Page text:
The Worst – Part III

“The best stock: Netflix”–
The Worst Stock
Feebtronix, a manufacturer of transistorized frog jigs and electronic behavior-modification systems for the home.  In the four years the stock has been on the market, Feebtronix has never declared an official dividend, but to hold on to its major investors the company periodically sends out anonymous photos of Feebtronix executives using public transportation and doing their own dental work.  There is no annual report; instead, a specially trained Feebtronix employee calls up each shareholder and whines about the minimum-wage law.  Feebtronix is usually traded under the counter at all-night drugstores and at hotel gift shops, and a purchase of a hundred or more shares entitles the buyer to a free copy of Mel’s Guide to Mink-Ranching for Big Bucks.  At the moment, however, the federal government is investigating reports that each Feebtronix worker is expected to contribute a quart of blood a week to the company infirmary, and the SEC is looking into complaints about the stock certificates, which show large dollar signs dressed in trenchcoats and making crude gestures.
“The best-known Greek myth: The story of Hercules”–
The Worst Greek Myth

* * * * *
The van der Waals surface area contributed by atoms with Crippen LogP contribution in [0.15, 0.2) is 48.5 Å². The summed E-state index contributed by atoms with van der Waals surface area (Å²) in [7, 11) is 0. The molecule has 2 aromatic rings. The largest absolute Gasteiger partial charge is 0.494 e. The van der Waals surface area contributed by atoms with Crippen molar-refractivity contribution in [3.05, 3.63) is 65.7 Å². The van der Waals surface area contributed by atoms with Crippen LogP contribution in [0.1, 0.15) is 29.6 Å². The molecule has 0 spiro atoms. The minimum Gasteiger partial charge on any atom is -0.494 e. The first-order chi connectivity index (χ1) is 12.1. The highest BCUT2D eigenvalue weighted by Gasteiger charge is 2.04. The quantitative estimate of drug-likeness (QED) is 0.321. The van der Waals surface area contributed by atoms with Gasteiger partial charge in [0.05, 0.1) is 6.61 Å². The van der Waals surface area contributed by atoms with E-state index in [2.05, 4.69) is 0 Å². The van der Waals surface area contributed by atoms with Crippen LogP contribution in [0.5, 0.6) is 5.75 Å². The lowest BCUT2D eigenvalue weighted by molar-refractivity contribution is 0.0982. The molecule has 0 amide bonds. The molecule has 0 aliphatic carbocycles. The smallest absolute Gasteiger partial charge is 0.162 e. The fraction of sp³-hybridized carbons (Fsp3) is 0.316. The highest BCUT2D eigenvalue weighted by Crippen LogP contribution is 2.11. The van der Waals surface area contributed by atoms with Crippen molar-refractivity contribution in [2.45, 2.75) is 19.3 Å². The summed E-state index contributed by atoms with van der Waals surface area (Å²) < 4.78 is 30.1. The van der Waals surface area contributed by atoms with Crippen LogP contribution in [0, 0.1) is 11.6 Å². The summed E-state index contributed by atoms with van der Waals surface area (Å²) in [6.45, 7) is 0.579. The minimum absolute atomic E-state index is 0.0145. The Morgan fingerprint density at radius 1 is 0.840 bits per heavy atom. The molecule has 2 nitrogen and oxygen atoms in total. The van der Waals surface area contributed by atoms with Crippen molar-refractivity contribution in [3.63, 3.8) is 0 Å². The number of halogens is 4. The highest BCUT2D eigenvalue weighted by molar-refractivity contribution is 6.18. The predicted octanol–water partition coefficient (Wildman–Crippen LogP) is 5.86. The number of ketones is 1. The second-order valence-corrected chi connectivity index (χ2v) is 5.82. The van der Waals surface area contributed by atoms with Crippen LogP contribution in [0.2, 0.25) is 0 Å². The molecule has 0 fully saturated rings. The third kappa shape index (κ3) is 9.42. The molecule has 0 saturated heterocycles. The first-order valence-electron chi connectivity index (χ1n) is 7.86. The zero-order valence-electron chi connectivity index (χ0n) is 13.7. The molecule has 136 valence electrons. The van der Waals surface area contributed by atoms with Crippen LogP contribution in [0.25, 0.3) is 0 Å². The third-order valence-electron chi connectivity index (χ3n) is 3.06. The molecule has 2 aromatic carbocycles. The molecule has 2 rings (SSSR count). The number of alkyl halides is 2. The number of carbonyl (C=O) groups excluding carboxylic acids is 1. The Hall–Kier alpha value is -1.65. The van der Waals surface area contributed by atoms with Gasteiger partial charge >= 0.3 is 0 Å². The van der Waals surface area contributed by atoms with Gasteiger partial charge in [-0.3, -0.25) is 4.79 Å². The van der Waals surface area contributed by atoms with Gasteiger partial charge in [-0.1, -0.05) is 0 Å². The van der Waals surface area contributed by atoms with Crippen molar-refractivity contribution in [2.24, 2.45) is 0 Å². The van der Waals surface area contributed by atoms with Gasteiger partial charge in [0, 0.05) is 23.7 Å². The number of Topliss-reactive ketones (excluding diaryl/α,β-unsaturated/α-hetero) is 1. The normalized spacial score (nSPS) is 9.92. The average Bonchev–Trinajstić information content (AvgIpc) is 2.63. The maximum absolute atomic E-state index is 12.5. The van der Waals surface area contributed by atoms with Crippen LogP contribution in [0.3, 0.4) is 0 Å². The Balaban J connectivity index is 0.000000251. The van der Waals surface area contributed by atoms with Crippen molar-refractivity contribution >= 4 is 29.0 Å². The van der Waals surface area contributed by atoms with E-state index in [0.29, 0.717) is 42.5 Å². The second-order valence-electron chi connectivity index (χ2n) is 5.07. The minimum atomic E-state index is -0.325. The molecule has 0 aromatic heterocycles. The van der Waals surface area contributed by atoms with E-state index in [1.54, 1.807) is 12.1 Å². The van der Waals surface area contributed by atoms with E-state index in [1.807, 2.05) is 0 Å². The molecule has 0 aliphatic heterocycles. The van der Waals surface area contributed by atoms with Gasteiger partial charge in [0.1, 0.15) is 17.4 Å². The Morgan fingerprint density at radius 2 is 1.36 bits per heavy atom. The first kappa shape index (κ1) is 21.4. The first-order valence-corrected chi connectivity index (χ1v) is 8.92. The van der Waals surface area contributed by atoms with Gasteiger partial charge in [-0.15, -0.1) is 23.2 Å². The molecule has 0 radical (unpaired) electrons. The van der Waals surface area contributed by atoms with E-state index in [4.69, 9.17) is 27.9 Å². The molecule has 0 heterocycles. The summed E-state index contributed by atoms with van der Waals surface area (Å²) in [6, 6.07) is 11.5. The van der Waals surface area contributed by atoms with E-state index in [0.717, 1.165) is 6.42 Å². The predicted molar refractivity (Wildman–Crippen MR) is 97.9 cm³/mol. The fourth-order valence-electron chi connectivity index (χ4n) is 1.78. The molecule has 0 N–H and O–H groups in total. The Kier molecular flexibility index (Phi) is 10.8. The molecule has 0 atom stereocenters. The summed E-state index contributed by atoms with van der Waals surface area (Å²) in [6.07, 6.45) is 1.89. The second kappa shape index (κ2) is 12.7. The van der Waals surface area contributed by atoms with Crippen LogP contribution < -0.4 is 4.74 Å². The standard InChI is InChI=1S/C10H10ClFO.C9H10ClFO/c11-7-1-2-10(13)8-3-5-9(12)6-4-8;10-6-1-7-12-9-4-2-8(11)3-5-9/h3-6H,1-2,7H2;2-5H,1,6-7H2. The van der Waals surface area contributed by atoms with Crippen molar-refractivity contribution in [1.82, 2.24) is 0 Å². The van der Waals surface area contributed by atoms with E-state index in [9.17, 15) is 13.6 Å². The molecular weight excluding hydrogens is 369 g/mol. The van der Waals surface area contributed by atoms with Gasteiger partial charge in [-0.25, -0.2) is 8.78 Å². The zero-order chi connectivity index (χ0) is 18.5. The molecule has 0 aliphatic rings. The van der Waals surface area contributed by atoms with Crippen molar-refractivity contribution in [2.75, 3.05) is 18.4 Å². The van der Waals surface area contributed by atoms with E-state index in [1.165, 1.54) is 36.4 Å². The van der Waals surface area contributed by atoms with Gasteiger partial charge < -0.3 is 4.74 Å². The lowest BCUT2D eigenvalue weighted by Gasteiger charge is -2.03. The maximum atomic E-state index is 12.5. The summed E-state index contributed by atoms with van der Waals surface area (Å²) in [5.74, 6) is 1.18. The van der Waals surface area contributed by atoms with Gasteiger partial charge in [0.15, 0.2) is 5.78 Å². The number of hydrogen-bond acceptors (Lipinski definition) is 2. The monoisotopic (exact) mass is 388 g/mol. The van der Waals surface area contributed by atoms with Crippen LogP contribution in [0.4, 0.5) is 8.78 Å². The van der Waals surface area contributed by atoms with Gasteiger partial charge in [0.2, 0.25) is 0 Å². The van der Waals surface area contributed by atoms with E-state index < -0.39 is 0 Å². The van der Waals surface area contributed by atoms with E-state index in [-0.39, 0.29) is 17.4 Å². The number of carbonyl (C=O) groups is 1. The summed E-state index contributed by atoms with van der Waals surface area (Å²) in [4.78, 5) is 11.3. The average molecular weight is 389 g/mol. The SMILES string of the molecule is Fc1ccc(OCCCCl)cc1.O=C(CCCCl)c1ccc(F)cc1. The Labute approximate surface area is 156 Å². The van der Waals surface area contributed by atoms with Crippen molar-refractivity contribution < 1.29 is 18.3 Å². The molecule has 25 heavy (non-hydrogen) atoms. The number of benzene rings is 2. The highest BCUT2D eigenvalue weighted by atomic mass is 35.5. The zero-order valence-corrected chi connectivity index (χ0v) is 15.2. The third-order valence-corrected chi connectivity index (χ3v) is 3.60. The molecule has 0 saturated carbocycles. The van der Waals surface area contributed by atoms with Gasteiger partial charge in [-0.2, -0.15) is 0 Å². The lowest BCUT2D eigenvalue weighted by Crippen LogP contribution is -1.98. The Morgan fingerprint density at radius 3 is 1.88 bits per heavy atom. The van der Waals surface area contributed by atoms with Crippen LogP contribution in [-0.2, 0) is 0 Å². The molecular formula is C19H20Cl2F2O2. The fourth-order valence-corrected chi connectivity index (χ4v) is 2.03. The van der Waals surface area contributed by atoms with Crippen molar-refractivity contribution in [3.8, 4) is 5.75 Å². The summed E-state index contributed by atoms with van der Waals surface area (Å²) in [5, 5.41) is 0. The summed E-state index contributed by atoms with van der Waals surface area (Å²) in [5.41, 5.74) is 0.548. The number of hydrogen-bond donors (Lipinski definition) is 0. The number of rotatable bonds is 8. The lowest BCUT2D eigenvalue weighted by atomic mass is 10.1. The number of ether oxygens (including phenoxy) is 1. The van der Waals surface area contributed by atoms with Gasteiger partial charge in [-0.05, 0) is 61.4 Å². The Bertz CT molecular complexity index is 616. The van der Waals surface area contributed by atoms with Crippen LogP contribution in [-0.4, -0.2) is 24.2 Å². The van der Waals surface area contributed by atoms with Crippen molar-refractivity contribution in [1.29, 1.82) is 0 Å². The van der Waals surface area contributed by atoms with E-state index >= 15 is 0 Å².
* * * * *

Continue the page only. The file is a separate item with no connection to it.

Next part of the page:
The story of Zeus and the Orthodontist, as recorded in the Ninth Peristaltic Ode of Hector of Knidos, a shameless imitator of Pindar.  Roughly translated, the story goes like this: “It happened that Zeus, unbeknownst to Hera, went to have some work done by a mortal orthodontist named Vitalis.  The session was particularly painful, which caused Zeus to call Vitalis ‘a common farrier’ and transform him into a figwort.  When Hera saw the ill-fitting appliances in Zeus’s mouth, she flew into a rage, and later took it out on mankind by inventing mildew.”
“In general, some of the best apples for eating are Fuji and Red Delicious.”–
The Worst Apple
The Industrial Spy, a Washington State hybrid that was produced when a Northern Spy tree in full blossom was fertilized by a cloud of radioactive soot from a nearby nuclear power plant.  The mature Industrial Spy never exceeds one inch in diameter.  Its thick, tough skin is cadmium yellow and it glows in the dark, and at dawn the fruit emits an ultrahigh-frequency twittering that attracts worms in great numbers.  The state Department tested this apple as a golf-ball substitute for emerging nations, with mixed results (it carries well, but not in hot weather it immediately puts out roots in the cup).  It is otherwise useless, except for the juice, which when handled with caution is extremely effective in crowd control.

Charles McGrath, former Deputy Editor of the New Yorker and Editor of the New York Times Book Review, is Writer-at-Large for the Times.

Daniel Menaker is the Editor of Grin & Tonic.